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Dendias reiterates criticism of Turkey-Libya deal on energy exploration

Dendias reiterates criticism of Turkey-Libya deal on energy exploration

Greek Foreign Minister Nikos Dendias on Friday reiterated criticism of last month’s deal between Turkey and Libya’s Tripoli government on energy exploration in the eastern Mediterranean.

The deal is based on a maritime demarcation accord signed between the two countries in 2019 which has been condemned by Greece and Cyprus and criticized by Egypt and Israel. Libya’s eastern-based parliament, which backs an alternative administration, has also rejected it.

In a video message during a conference on energy and security held in Athens on Friday, Dendias said the 2019 agreement – which ignores Greek islands, notably Crete, standing in between non-neighboring Libya and Turkey – “defied not only basic international law, but also fundamental principles of geography.”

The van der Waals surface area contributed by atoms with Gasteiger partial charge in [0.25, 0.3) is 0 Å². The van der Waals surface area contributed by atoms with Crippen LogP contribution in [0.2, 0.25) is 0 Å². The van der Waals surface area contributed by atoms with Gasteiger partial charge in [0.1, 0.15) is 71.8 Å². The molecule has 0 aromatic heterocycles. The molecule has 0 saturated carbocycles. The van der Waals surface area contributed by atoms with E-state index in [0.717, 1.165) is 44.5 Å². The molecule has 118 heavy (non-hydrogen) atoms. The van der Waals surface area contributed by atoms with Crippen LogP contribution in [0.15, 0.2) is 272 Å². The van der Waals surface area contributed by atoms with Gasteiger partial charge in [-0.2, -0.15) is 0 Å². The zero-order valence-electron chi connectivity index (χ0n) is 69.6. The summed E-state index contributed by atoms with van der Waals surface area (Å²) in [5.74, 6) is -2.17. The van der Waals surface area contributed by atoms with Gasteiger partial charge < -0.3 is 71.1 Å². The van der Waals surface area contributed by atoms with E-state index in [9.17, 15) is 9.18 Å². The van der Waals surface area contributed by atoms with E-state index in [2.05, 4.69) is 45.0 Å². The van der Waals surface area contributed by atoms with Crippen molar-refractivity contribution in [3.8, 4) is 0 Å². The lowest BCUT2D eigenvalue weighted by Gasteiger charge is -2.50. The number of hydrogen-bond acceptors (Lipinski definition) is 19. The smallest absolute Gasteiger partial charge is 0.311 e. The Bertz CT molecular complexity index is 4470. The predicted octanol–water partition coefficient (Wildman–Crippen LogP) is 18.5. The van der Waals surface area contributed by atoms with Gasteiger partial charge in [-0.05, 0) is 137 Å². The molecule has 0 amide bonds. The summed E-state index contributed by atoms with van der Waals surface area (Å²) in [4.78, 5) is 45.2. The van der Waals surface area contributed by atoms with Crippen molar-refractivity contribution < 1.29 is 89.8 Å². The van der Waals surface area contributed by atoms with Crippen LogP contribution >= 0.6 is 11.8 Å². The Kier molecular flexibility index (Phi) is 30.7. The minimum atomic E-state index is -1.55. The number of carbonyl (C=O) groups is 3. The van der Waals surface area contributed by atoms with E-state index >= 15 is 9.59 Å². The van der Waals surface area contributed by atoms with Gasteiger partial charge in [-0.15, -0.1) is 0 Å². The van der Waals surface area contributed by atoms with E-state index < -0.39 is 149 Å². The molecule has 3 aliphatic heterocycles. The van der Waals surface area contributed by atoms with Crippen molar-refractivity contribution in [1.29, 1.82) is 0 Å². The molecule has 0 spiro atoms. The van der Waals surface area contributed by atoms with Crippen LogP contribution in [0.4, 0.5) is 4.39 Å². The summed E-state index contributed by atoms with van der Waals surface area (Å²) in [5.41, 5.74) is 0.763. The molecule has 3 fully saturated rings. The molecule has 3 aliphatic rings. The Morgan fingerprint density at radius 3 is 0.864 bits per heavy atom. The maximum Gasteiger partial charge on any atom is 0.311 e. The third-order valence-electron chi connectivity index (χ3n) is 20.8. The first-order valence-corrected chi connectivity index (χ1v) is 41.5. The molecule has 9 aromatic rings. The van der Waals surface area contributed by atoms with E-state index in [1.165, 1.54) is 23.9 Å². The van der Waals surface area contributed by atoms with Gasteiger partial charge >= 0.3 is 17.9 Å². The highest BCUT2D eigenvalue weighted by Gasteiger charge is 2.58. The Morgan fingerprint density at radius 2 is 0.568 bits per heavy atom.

“We were happy to see that many states have come out to denounce it immediately,” he said.

The Greek foreign minister also hailed a US-brokered maritime demarcation deal signed between Lebanese and Israeli leaders in late October, which was welcomed for bringing a measure of accommodation between the rival states as they eye offshore energy exploration.

“We salute the courage and the vision of Israel and Lebanon and we hope that other countries in the region will seize the opportunity and follow their example,” Dendias said. “This is the path to peace, stability and prosperity. Unfortunately, this is not the path followed by all,” he said, in a thinly-disguised reference to Turkey.